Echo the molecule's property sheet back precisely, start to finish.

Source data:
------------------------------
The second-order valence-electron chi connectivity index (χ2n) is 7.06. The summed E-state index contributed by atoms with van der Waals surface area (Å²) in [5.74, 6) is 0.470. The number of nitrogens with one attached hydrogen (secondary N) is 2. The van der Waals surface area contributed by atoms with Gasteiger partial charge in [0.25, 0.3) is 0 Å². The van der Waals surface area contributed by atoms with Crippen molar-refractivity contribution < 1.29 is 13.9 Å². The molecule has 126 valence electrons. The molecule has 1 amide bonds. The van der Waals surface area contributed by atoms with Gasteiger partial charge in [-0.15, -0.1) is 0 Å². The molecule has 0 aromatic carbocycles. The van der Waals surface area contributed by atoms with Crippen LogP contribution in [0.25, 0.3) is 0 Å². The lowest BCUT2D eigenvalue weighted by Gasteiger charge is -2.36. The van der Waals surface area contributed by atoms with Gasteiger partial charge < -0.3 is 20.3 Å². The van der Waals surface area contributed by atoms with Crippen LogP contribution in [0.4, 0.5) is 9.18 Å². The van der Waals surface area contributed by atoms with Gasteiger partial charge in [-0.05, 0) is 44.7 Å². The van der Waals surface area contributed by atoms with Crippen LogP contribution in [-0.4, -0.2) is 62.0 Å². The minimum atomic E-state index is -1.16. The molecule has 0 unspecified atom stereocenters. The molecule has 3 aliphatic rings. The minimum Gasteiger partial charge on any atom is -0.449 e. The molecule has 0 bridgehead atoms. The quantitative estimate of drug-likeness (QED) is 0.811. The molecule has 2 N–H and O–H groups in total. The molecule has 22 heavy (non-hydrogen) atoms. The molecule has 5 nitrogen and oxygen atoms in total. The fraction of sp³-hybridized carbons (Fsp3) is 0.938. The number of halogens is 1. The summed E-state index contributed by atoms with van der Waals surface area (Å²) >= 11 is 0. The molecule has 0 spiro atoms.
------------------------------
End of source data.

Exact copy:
The second-order valence-electron chi connectivity index (χ2n) is 7.06. The summed E-state index contributed by atoms with van der Waals surface area (Å²) in [5.74, 6) is 0.470. The number of nitrogens with one attached hydrogen (secondary N) is 2. The van der Waals surface area contributed by atoms with Gasteiger partial charge in [0.25, 0.3) is 0 Å². The van der Waals surface area contributed by atoms with Crippen molar-refractivity contribution < 1.29 is 13.9 Å². The molecule has 126 valence electrons. The molecule has 1 amide bonds. The van der Waals surface area contributed by atoms with Gasteiger partial charge in [-0.15, -0.1) is 0 Å². The molecule has 0 aromatic carbocycles. The van der Waals surface area contributed by atoms with Crippen LogP contribution in [0.25, 0.3) is 0 Å². The lowest BCUT2D eigenvalue weighted by Gasteiger charge is -2.36. The van der Waals surface area contributed by atoms with Gasteiger partial charge < -0.3 is 20.3 Å². The van der Waals surface area contributed by atoms with Crippen LogP contribution in [0.4, 0.5) is 9.18 Å². The van der Waals surface area contributed by atoms with Gasteiger partial charge in [-0.05, 0) is 44.7 Å². The van der Waals surface area contributed by atoms with Crippen LogP contribution in [-0.4, -0.2) is 62.0 Å². The minimum atomic E-state index is -1.16. The molecule has 0 unspecified atom stereocenters. The molecule has 3 aliphatic rings. The minimum Gasteiger partial charge on any atom is -0.449 e. The molecule has 0 bridgehead atoms. The quantitative estimate of drug-likeness (QED) is 0.811. The molecule has 2 N–H and O–H groups in total. The molecule has 22 heavy (non-hydrogen) atoms. The molecule has 5 nitrogen and oxygen atoms in total. The fraction of sp³-hybridized carbons (Fsp3) is 0.938. The number of halogens is 1. The summed E-state index contributed by atoms with van der Waals surface area (Å²) >= 11 is 0. The molecule has 0 spiro atoms.